The Lies I Tell Myself

I’ve been lying to myself.

We all tell lies, little stories, versions of the truth that comfort us somehow.

We justify our behaviour. Tell ourselves we don’t care about something because we’re afraid of losing it. Tell ourselves we’re more important/prettier/better than someone else, because we know we’re not.

Me? I’ve been lying to myself about not having the time to write.

The little story I’ve been telling myself is that there are two sides to me:

  • Writer Anna, a creative daydreamer who loves stories and romance
  • Work Anna, an efficient, no-nonsense print production manager

In the last few years, my job has grown rapidly. The more success I have, the more responsibility I’m given.

Yet this eats into my mental energy. By the time I step out of the office, my brain has turned to mush. I’m drained; I cannot face writing.

That’s why I haven’t been writing, I tell myself. No time, no energy. There’s nothing I can do about it.

That simply isn’t true.

I see authors on twitter juggling jobs, kids, partners, friends and writing without batting an eye. If they’ve found a solution, why can’t I strike that balance?

The truth is, “it’s a scheduling conflict” is a far more comforting story than “I’m lazy and/or lack motivation”. (Ironic, really, given that my day job is all about workflow management…)

Yes, work is tiring, and I need to pay the bills, and I need a social life… but it’s a lie to say that I’m doing everything I can.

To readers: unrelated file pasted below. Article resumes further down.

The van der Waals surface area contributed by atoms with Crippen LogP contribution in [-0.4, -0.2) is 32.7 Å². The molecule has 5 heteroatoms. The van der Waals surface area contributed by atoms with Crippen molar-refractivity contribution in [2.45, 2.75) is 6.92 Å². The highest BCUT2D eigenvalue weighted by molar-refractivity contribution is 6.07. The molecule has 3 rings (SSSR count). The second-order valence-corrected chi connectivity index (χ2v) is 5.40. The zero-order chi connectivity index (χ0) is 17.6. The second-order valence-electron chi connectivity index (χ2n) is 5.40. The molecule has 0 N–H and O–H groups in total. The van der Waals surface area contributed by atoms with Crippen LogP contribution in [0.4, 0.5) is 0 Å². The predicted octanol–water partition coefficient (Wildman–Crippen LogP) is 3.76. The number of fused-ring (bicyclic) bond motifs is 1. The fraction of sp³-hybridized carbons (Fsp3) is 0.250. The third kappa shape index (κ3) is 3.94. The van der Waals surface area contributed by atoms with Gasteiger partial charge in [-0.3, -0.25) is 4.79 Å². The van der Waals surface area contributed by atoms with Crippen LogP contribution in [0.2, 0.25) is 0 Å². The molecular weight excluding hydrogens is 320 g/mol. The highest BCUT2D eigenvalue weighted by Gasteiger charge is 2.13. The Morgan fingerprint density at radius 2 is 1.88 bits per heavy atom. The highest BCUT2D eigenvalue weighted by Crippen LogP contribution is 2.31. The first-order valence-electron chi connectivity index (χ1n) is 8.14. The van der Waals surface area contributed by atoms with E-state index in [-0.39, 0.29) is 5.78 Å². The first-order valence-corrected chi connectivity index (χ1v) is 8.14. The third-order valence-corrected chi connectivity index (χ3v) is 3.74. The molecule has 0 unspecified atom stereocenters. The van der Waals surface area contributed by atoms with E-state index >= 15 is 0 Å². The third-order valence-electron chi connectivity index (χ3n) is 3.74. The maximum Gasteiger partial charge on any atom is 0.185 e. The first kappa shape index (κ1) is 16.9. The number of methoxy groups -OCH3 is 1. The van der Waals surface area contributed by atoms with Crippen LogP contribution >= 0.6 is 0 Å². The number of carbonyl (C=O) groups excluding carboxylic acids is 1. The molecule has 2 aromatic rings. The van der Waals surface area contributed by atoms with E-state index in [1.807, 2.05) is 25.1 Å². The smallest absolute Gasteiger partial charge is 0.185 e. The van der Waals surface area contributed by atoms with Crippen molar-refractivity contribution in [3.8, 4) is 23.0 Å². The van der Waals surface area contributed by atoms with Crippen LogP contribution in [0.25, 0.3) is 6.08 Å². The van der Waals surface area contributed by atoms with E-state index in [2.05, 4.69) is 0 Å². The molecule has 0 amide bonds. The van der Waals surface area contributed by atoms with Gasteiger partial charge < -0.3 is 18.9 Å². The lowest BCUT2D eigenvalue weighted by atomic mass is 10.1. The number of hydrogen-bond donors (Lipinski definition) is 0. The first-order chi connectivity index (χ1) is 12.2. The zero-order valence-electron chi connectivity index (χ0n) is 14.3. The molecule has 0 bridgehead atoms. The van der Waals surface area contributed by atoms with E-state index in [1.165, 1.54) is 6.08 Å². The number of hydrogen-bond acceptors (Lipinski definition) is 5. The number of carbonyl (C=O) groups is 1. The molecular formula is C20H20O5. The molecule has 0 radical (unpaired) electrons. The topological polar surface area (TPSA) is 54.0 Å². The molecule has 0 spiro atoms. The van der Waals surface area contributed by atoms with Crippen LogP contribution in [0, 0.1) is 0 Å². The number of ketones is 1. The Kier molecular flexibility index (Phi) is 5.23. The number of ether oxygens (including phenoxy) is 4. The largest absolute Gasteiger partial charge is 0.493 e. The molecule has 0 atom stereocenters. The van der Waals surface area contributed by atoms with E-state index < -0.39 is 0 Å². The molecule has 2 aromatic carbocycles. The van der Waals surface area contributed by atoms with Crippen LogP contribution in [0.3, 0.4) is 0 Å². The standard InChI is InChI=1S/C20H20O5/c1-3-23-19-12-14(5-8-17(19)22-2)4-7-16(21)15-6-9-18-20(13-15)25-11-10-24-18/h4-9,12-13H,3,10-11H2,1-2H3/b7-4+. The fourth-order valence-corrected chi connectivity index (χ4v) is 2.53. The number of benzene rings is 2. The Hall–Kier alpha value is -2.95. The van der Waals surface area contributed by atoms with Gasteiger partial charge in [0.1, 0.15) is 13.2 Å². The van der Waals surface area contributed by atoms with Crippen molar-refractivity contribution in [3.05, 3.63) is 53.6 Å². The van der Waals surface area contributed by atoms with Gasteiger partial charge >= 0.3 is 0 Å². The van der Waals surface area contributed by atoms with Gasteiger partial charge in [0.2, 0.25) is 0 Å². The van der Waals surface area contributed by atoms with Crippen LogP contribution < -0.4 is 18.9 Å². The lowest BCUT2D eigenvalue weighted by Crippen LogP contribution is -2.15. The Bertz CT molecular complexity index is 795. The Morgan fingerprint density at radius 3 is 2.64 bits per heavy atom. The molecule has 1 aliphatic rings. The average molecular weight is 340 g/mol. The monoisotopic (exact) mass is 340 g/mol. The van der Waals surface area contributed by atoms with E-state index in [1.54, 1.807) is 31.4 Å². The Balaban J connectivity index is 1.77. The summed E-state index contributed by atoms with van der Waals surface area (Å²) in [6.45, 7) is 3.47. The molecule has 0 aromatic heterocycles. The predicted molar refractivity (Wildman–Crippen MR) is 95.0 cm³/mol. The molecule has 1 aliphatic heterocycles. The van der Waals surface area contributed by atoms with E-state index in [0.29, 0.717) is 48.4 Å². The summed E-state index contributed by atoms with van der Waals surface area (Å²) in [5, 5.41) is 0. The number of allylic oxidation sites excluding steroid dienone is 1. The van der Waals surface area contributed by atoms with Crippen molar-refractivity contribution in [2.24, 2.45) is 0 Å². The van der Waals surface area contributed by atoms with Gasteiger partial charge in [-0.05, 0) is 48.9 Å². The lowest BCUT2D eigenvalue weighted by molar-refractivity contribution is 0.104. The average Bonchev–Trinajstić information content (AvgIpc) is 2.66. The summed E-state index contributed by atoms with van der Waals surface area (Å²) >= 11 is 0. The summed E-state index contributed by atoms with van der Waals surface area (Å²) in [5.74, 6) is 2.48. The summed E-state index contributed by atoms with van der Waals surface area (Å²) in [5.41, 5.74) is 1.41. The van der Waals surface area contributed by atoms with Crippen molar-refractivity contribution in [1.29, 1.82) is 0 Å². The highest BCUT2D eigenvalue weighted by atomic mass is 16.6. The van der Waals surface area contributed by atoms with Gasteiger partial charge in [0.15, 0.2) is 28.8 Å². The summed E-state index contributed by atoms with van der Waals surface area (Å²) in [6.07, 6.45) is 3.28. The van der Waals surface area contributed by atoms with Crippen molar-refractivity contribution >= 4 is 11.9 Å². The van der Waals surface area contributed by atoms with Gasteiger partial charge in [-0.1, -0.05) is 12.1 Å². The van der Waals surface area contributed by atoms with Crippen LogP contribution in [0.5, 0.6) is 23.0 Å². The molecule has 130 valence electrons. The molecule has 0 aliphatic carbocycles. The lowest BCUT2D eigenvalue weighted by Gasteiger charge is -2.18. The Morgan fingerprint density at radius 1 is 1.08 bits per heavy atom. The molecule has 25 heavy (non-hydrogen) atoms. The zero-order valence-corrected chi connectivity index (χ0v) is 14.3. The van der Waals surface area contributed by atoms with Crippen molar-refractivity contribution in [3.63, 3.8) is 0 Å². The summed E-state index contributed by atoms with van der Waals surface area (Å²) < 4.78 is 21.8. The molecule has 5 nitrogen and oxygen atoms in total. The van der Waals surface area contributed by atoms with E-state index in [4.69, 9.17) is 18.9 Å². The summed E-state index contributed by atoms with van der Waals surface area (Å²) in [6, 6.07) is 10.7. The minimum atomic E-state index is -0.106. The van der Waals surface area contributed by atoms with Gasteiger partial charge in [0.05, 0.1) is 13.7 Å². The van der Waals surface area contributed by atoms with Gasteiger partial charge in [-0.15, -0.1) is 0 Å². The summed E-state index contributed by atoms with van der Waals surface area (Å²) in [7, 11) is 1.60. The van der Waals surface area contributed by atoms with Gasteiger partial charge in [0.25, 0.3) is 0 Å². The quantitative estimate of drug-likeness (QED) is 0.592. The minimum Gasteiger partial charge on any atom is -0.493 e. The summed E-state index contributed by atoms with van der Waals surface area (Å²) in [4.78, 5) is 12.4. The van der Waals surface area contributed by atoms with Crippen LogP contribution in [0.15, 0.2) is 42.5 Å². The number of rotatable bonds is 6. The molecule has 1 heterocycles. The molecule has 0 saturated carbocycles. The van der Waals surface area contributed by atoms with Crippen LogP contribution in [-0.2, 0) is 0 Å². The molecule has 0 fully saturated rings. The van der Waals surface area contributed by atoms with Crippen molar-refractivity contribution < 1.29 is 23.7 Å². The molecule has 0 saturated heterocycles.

Ultimately I have two options:

  1. Keep lying to myself, and pretend there is nothing I can do to change the status quo.

  2. Or admit that however I ended up in this creative rut, this dry spell of blank pages, it’s my responsibility to find a solution — because no one else will.

Now, let me get those schedules out…

My Top 9 Bookish Pet Peeves

Please tell me I’m not crazy.

While browsing for an airplane read in WH Smith, I started thinking about books and reading habits — along with my top pet peeves.

(Yes, I think about these things. Not crazy, I promise.)

From least offensive to most offensive, here are the worst offenders:

  1. Stickers on book covers
    Because they NEVER peel off properly. Ever. Particularly those neon yellow 3 for 2 stickers. Who wants white fluff on their book? Grrr…

  2. Weirdly shaped books
    Living in a one bedroom flat means space is at a premium. I don’t want books that stick out of my shelf at weird angles, it messes with my OCD.

  3. Movie covers on books